The ministry of communication, telecommunications and digital economy said that because of the diffusion of “subversive messages in a context of public disorder in certain localities,” cellphone internet data would be suspended during certain time periods.
The statement comes after days of deadly clashes throughout the West African nation between Sonko’s supporters and police. The official death toll is unclear. The government says that 15 people, including two members of the security forces, have been killed, while the opposition says 19 people have died.
The clashes first broke out on Thursday, after Sonko was convicted of corrupting youth but acquitted on charges of raping a woman who worked at a massage parlor and making death threats against her. Sonko, who didn’t attend his trial in Dakar, was sentenced to two years in prison. His lawyer said that a warrant hadn’t yet been issued for his arrest.
Sonko came third in Senegal’s 2019 presidential election and is popular with the country’s youth. His supporters maintain that his legal troubles are part of a government effort to derail his candidacy in the 2024 presidential election.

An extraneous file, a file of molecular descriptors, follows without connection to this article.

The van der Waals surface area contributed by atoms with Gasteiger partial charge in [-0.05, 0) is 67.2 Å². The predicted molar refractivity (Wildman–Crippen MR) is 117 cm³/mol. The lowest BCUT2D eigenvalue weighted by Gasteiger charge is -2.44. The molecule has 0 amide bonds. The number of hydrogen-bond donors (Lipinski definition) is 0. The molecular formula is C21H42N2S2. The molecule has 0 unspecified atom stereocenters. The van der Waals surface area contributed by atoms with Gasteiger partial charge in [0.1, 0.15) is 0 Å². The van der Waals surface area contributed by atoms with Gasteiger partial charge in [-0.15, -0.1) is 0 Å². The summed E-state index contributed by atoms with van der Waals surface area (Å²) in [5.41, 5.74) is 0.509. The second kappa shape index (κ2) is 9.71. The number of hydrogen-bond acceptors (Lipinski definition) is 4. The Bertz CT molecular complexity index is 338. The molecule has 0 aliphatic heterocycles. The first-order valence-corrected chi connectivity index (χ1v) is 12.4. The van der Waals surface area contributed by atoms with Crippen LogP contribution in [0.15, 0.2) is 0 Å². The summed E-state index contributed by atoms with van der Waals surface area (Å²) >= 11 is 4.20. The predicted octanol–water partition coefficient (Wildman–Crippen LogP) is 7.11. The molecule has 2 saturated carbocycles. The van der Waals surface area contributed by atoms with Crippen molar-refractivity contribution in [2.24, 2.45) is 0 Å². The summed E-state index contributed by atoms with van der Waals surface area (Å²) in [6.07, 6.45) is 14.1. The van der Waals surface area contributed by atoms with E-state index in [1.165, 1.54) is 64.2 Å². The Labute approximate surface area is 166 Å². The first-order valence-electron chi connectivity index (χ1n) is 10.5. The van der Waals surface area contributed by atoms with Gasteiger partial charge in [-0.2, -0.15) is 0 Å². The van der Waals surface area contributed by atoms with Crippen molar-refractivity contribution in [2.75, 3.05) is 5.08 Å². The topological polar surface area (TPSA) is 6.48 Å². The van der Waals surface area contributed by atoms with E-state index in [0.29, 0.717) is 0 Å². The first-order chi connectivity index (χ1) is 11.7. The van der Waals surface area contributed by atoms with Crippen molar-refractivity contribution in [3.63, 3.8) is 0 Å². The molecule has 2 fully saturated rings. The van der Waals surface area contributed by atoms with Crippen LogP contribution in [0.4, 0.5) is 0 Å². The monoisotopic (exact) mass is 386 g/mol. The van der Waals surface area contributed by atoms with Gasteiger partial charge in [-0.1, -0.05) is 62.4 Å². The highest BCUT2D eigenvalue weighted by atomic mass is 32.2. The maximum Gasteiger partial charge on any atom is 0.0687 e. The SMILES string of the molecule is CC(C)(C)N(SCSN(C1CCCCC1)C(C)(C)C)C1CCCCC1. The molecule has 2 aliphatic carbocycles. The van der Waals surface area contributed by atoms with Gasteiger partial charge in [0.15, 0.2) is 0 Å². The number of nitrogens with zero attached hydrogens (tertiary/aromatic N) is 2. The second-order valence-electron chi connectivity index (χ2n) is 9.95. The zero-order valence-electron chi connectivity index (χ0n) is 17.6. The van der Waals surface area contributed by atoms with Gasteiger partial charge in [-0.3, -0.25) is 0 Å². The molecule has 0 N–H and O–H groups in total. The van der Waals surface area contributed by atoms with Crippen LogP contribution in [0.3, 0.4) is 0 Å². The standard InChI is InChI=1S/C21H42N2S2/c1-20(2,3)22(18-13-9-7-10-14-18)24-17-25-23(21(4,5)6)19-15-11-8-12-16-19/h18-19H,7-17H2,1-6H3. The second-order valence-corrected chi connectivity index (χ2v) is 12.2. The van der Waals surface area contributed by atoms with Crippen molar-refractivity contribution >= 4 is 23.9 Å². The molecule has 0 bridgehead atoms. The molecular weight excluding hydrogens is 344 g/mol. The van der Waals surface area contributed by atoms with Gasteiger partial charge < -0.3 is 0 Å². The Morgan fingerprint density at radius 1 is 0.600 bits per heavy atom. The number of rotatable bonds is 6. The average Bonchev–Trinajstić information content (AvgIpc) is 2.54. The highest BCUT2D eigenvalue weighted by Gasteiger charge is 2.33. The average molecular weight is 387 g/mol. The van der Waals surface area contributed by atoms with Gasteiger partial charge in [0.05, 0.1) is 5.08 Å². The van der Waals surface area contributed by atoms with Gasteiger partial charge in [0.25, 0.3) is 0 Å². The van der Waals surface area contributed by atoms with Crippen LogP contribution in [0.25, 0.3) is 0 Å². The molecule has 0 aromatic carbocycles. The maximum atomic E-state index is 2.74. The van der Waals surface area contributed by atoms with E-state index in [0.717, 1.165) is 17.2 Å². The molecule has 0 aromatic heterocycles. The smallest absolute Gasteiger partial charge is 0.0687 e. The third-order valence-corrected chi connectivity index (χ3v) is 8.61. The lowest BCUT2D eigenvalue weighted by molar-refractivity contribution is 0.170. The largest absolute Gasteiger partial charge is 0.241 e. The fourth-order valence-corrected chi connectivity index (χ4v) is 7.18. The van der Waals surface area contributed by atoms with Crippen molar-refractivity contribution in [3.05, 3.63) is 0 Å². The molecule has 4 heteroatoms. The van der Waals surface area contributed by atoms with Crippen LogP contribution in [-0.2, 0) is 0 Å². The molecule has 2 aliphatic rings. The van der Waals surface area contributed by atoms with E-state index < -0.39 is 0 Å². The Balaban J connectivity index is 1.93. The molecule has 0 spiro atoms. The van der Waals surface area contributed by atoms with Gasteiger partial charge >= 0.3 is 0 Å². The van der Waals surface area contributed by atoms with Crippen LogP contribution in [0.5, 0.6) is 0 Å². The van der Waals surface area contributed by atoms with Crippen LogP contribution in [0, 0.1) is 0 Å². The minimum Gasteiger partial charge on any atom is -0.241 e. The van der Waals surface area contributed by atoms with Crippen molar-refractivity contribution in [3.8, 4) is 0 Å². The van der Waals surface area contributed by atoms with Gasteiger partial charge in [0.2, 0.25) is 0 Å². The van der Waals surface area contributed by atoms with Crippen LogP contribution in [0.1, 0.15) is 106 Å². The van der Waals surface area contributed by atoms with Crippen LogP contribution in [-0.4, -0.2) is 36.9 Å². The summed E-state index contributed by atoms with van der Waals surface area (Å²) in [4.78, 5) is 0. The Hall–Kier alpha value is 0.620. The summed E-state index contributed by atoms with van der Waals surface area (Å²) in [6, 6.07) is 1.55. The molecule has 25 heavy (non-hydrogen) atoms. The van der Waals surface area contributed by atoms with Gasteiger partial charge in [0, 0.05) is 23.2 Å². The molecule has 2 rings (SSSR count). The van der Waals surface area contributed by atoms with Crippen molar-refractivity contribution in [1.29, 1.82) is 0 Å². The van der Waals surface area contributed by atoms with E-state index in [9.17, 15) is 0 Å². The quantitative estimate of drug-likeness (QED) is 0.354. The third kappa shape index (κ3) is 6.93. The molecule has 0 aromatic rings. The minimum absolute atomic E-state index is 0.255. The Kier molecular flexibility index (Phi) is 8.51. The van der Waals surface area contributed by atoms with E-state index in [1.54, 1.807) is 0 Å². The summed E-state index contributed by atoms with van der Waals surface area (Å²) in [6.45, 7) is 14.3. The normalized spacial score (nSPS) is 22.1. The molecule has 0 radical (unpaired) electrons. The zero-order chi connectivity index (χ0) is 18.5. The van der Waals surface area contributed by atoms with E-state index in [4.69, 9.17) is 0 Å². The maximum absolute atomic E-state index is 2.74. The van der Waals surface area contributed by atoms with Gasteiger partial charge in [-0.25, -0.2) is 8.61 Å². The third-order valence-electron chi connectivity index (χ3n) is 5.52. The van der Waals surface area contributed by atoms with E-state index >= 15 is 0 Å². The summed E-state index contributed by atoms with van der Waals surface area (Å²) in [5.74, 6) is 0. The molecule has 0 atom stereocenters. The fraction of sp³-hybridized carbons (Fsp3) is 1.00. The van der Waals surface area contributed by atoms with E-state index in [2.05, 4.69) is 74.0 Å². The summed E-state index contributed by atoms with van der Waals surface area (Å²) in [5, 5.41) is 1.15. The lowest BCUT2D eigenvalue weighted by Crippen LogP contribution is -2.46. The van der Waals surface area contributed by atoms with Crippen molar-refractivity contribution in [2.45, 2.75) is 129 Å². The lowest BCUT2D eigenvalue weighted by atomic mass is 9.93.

Sonko is considered to be President Macky Sall’s main competition and has urged Sall to state publicly that he won’t seek a third term in office. Sonko hasn’t been seen or heard from since the verdict.
The international community has called on Senegal’s government to resolve the tensions.
The government had already suspended access to some social media sites, such as
Facebook, WhatsApp and Twitter, which it said was being used to incite violence.
At a news conference on Saturday evening, the government said it would take all necessary measures to secure the country.
“I would like to reassure the Senegalese people that whatever attacks we have, the state will face them,” Interior Minister Antoine Felix Abdoulaye Diome said. Around 500 people have been arrested across the country, including those belonging to political parties as well as those who are just trying to scare people, he said.
Rights groups have condemned the government crackdown, which it says has included arbitrary arrests.
Adapted from reporting by the Associated Press